In this collection of bizarre tales from the Welsh master of the absurd we are introduced to a Professor with a small class and an unusual subject matter. Rhys explains thusly:
There are few students in my class. When one considers what the subject is, this isn’t surprising. I teach myself.
In other words, I impart to my students facts and fancies based on my life and ideas. It’s the least popular class in the university and I doubt it will be funded for another term.
As a homework assignment the students are asked to write an essay in which they must try and imagine how the Professor spends his spare time. Needless to say he has told them nothing of his personal life.
The eighteen essays which follow offer an extraordinary and hilarious variety of imaginings, some of which are, worryingly, partially accurate. Is the Professor being spied upon? Who is the woman waving from the street below, and which of his students is prowling around on the roof presumably watching him? Of course you will have to read the book to a conclusion for answers to the above questions.
Meanwhile the 'homework assignments' on offer here will delight Rhys Hughes fans. There is the strange case of Professor Spark who we meet walking the corridors of the university thinking about the meaning of life. His musings are of little interest because:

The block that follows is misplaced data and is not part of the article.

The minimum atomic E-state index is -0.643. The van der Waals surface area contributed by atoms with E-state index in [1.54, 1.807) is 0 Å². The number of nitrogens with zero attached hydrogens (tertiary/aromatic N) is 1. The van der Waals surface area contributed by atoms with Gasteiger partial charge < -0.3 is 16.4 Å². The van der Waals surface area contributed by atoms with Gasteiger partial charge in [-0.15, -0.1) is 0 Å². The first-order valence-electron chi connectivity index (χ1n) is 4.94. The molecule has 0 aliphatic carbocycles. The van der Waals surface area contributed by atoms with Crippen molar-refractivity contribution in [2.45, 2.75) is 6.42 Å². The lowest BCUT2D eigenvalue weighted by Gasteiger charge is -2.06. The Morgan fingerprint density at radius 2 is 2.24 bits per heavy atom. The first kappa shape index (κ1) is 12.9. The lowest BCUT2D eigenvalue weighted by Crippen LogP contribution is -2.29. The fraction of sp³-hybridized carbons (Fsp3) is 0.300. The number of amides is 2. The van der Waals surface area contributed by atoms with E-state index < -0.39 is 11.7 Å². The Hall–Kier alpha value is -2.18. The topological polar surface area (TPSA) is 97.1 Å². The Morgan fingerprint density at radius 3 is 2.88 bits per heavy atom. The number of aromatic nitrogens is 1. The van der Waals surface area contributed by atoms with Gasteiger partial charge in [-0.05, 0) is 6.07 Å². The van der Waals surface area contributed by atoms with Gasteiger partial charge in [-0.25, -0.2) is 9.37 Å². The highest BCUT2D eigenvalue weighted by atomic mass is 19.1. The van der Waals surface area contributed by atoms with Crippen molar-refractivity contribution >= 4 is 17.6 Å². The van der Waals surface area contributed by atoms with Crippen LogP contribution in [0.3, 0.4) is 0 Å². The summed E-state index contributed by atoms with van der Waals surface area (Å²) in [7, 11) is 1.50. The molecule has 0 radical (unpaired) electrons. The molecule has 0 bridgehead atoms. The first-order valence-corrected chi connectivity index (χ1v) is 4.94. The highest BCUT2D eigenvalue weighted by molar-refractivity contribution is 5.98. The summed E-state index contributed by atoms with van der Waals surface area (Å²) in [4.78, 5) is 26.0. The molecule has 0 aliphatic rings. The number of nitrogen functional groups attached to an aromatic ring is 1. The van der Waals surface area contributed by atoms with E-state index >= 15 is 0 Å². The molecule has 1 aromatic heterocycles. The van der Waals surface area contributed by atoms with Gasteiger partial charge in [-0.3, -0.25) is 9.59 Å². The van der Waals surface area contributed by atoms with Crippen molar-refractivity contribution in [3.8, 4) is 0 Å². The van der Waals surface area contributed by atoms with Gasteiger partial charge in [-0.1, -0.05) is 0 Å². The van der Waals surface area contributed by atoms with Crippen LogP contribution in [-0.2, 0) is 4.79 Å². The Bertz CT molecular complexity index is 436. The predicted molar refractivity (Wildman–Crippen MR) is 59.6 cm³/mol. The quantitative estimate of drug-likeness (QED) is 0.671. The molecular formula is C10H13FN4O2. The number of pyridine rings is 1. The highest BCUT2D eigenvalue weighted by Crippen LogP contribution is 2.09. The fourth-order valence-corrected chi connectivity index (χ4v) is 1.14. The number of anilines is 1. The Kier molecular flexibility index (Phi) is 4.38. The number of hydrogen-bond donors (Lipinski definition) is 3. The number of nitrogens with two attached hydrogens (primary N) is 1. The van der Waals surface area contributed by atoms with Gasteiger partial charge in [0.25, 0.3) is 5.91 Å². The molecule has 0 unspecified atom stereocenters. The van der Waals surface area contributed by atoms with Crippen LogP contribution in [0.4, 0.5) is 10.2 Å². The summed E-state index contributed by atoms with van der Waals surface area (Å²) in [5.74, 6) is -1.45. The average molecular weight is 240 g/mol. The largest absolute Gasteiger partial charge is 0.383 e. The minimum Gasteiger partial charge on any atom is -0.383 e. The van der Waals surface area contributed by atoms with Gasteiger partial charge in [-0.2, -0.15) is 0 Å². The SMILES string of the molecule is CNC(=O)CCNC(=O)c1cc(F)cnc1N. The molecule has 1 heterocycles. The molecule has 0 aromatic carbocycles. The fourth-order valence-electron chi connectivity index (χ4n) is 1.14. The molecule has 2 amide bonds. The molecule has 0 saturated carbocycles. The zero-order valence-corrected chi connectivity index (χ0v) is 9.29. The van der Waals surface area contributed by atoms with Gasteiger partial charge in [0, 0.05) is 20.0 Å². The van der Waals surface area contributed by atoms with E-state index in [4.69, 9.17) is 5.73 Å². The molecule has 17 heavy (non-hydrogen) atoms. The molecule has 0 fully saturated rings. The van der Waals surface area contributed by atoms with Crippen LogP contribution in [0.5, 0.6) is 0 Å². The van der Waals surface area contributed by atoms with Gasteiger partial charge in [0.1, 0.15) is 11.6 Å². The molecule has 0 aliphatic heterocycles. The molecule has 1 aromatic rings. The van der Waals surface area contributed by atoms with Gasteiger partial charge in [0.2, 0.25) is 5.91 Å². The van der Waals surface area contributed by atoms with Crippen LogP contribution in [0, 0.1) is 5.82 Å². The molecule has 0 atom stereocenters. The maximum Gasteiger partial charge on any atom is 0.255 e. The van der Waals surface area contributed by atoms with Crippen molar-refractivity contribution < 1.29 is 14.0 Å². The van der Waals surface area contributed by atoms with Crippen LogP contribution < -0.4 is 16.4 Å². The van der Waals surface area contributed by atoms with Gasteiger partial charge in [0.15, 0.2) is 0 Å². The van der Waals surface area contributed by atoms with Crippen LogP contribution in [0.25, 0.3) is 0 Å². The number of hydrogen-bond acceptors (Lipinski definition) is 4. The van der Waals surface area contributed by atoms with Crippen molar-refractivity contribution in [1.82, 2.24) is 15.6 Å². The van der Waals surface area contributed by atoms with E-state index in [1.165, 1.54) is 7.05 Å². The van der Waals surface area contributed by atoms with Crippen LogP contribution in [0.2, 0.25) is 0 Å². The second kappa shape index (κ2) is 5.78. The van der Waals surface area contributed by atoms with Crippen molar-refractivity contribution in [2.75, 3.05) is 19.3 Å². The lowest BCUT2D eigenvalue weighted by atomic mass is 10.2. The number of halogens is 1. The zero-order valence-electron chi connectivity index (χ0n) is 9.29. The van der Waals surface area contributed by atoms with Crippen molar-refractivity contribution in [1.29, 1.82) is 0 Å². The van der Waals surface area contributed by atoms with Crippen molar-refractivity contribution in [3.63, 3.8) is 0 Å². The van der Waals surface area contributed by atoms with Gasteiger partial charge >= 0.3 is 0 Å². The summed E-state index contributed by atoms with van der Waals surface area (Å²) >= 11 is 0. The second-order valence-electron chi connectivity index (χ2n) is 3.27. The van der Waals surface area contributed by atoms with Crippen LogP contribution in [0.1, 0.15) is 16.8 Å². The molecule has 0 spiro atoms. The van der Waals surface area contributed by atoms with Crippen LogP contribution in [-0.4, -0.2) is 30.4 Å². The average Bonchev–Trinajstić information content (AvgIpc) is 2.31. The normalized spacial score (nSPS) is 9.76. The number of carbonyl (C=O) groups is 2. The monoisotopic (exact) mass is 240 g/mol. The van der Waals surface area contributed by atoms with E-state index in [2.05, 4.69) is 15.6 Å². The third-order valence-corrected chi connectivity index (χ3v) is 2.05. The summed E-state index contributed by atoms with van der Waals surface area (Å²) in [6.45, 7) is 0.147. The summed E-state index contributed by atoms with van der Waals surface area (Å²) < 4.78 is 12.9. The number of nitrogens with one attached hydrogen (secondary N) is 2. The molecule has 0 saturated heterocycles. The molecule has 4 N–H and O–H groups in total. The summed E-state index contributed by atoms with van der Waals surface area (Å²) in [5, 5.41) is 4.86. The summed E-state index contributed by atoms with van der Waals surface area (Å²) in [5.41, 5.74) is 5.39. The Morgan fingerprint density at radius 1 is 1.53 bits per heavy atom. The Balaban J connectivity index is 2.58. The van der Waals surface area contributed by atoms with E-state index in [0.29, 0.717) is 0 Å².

It could be the case he was about to make a major discovery in his field, to prove that viruses have knees or that aardvarks are descended from dragons, who knows? I didn’t care much.
The situation quickly deteriorates, however, when Prof Spark returns from a local bookshop with a copy of 'The Pop-Up Book of Fire'. The consequences of his purchase are at once, tragic, absurd and hilarious.
Then there is the tale of Miss Diane Ra who loves labyrinths. The problem is that clothes have a habit of unravelling whenever she is accompanied on a walk through town. And who is the madman who prowls the city streets with the strongest lamp he can find looking for darkness?
Towards the end of the book the Professor is advised by one of his students:
You have taught yourself. Now teach others.
Is this further foreshadowing of Rhys Hughes forthcoming emphasis on non-fiction and essay writing?Readers may remember the following announcement in Weirdly Out West :
I will switch to non-fiction and start writing essays and articles. In fact I began last year to take my non-fiction much more seriously and I am hoping that my first book of essays will be out in the next year or two.
Whatever the truth of that, 'Students of Myself' is another triumph from the pen of Rhys Hughes and will delight both fans and new readers alike. If you are not familiar with Rhys's work this would be as good a place to start as any. If you are, you will need no further recommendation or encouragement.